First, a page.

100 Soundscapes of Japan

Exploring Japan through its sounds

By Sleiman Azizi    - 3 min read

It may take a while to visit them all but the 100 Soundscapes of Japan offer a most unique opportunity to visit and appreciate the country and culture of Japan.

You see, heading off to experience Okinawa's pristine tropical waters, the magnificence of Matsumoto Castle in Nagano or the historical elegance of Kyoto's Kinkakuji is no difficult thing. They are all stunningly beautiful, a visual treat for the eyes. But to visit a place because of its sound, well, that is a truly marvellous idea.

In 1986 Japan's Ministry of the Environment decided to do something about noise pollution and came up with the idea of creating a national list of sounds representative of the nation, its environment, culture and heritage. Putting it to the people, thousands of entries were whittled down to a final 100 sounds.

With an aim to increase awareness, respect and pride in the local environment, the 100 Soundscapes of Japan come from all 47 of the nation's prefectures and represent all four seasons, the natural world, intangible historical artefacts as well as local crafts and cultural traditions.

Steam train in Shimane Prefecture
Steam train in Shimane Prefecture (Photo: Ogiyoshisan / Public Domain)

The rhythmical wood clapping of traditional ramie weaving from Showa village in Fukushima is listed. So too are the steam engines from the Yamaguchi Line running between Yamaguchi and Shimane prefectures. Water is strongly featured with Tateyama's Shomyo Falls in Toyama prefecture and the sounds of Rurikei stream in Kyoto.

Shomyo Falls in Tateyama
Shomyo Falls in Tateyama (Photo: kahusi / CC BY-SA 3.0)

Culturally significant events like Tokushima's Awa Odori Festival and the horse festival's Bells of Chagu Chagu Umakko in Iwate are listed. Kumagaya in Saitama prefecture features its Arakawa River insects singing their summer songs while the cicadas at Yamadera in Yamagata, immortalised in Matsuo Basho's famous poem, do the same.

The sound of the cicada is one Japan's most famous
The sound of the cicada is one Japan's most famous (Photo: t-mizo / CC BY 2.0)

There is, of course, much more to this list than the sounds mentioned. Animals, plants, oceans, and local life are all represented. But even the 100 sounds themselves can only ever be a small proportion of the many more that are possible.

Even if you can't get to all of the sounds listed, you can still take full advantage by creating your own list and listening to the Japan - if not the world - that is around you.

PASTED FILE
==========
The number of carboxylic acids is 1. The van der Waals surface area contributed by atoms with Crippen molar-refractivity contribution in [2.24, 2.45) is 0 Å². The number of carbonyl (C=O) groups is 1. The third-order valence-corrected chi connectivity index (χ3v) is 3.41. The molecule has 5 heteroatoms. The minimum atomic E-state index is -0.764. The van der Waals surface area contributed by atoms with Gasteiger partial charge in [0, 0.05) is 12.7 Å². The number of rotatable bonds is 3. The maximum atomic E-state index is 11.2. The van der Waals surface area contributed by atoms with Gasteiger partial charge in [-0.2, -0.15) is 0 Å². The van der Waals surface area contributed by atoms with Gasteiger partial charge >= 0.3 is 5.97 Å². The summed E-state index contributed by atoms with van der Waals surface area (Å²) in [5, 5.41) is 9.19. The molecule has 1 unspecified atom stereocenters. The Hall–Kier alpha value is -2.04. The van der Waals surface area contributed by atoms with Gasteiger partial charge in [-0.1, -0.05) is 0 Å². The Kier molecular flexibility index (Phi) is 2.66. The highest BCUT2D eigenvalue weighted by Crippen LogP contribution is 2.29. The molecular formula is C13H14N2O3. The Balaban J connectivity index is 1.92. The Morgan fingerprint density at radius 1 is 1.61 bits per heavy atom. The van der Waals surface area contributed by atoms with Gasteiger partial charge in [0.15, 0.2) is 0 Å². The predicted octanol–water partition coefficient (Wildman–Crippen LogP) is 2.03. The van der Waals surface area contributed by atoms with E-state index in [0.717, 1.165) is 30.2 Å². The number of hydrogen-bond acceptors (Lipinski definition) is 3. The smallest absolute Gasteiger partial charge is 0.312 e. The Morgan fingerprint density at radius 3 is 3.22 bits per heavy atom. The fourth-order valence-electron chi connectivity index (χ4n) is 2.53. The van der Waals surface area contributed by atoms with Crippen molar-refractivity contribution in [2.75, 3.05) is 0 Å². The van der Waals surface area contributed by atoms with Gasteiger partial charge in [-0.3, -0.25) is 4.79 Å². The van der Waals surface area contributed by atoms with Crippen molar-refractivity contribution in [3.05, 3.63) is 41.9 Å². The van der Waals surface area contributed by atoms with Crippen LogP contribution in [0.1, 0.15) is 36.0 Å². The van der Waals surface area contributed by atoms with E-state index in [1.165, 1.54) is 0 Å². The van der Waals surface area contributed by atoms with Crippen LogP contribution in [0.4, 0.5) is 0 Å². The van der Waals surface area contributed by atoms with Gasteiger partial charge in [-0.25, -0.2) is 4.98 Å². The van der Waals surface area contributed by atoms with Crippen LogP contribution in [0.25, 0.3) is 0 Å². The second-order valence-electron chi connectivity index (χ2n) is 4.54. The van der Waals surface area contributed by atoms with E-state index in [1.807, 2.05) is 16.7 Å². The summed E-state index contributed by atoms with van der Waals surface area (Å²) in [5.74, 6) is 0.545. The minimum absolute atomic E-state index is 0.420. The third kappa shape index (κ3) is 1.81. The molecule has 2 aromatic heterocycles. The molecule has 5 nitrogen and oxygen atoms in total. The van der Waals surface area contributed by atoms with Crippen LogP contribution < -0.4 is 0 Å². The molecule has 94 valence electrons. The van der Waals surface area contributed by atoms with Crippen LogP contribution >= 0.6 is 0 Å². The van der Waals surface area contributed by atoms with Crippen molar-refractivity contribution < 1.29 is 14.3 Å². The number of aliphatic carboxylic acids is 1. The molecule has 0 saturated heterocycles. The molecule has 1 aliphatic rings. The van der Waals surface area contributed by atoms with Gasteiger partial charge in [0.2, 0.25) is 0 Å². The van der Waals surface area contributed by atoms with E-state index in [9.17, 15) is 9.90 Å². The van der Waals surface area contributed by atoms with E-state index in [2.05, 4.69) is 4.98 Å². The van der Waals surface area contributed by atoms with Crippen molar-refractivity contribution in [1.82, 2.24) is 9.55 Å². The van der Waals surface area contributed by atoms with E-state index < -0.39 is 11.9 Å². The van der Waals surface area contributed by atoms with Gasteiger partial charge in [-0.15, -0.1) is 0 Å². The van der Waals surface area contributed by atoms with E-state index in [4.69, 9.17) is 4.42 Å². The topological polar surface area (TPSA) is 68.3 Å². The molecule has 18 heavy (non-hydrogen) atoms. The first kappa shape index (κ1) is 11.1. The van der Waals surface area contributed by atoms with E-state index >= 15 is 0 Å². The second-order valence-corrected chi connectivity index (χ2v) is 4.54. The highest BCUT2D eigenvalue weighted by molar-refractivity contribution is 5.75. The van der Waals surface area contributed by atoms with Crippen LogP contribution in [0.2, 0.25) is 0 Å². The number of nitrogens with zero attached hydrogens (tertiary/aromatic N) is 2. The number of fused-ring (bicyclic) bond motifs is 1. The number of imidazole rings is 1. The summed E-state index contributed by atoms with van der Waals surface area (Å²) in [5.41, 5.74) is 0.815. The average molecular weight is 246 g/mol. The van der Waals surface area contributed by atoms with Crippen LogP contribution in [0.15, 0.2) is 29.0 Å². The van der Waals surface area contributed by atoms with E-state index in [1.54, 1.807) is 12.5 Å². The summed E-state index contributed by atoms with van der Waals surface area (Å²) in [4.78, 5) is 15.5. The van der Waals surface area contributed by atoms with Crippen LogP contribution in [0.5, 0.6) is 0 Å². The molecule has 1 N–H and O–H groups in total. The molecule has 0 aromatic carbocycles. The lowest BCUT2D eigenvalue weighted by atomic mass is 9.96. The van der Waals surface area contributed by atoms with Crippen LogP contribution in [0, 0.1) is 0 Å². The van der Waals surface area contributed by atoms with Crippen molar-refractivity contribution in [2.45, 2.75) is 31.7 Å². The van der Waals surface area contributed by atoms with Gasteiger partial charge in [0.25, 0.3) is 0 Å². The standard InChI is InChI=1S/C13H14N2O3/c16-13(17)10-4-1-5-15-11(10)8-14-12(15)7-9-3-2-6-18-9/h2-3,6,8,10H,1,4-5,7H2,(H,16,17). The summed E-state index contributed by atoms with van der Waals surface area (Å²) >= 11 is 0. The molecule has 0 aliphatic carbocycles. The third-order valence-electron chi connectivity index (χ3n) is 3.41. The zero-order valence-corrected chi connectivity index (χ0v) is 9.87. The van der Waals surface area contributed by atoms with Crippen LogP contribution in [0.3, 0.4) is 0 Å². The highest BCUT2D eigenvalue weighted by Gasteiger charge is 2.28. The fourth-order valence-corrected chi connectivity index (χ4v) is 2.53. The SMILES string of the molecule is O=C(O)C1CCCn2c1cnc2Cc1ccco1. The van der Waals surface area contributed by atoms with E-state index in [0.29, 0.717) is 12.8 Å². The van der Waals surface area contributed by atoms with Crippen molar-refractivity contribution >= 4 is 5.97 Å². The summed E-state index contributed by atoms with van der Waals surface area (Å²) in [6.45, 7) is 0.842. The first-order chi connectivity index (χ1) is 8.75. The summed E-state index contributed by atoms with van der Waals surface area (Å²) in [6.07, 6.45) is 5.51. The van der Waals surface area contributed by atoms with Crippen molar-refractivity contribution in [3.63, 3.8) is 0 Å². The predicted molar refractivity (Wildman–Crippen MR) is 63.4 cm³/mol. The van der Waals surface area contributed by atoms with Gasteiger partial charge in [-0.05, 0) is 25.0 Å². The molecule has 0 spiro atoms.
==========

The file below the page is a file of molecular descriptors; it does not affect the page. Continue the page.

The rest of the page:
Getting there

The Ministry of the Environment has a downloadable pamphlet (Japanese only) listing all of the sounds, some information about them and how to visit them.

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Sleiman Azizi

Sleiman Azizi @sleiman.azizi

A Japanese Permanent Resident, I have over 500 published articles on Japan as well as 5 English language books written in a traditional Japanese style. I happen enjoy writing. Funny that...I'm also the Regional Partner for Tokyo, so if you've anything to say about Japan's never ending capital - or just Japan in general - don't be shy and contact with me via sleiman.azizi@japantravel.com

Join the discussion

Lynda Hogan a month ago
Phew, Saitama got a mention. Often it doesn't! I had never heard of these soundscapes. Thank you so much for introducing them to me. I will definitely try and incorporate some of these to future trips.
Lynda Hogan a month ago
We maybe the only two people who feel that way!!
Elena Lisina a year ago
I also wonder if tere are many singing birds in woods? Here in spring if you go to a wood it 'rings' with numerous birds, but by autumn they calm down.
Sleiman Azizi Author 7 months ago
It would depend, I think, on which woods you visit.
Elena Lisina a year ago
I've never seen or heard cicadas in my life yet! Crows in Japan produce different sounds than Russian crows - I found it interesting. Japanese sound like a laughter! :D
Elena Lisina a year ago
They're not everywhere? Of course, I don't expect cicadas in the center of Tokyo! : )
Elizabeth S a year ago
When planning trips, I often glance at this list.

Two of my favorites on the list are the Bell of Time at Kawagoe City and the Toyohashi waterfall bridge at Sawara City.
Sleiman Azizi Author a year ago
It's a fascinating read. I'm partial to the sounds of crafts.
Kim a year ago
This is such a unique way of promoting tourism!
Sleiman Azizi Author a year ago
You're reading it correctly!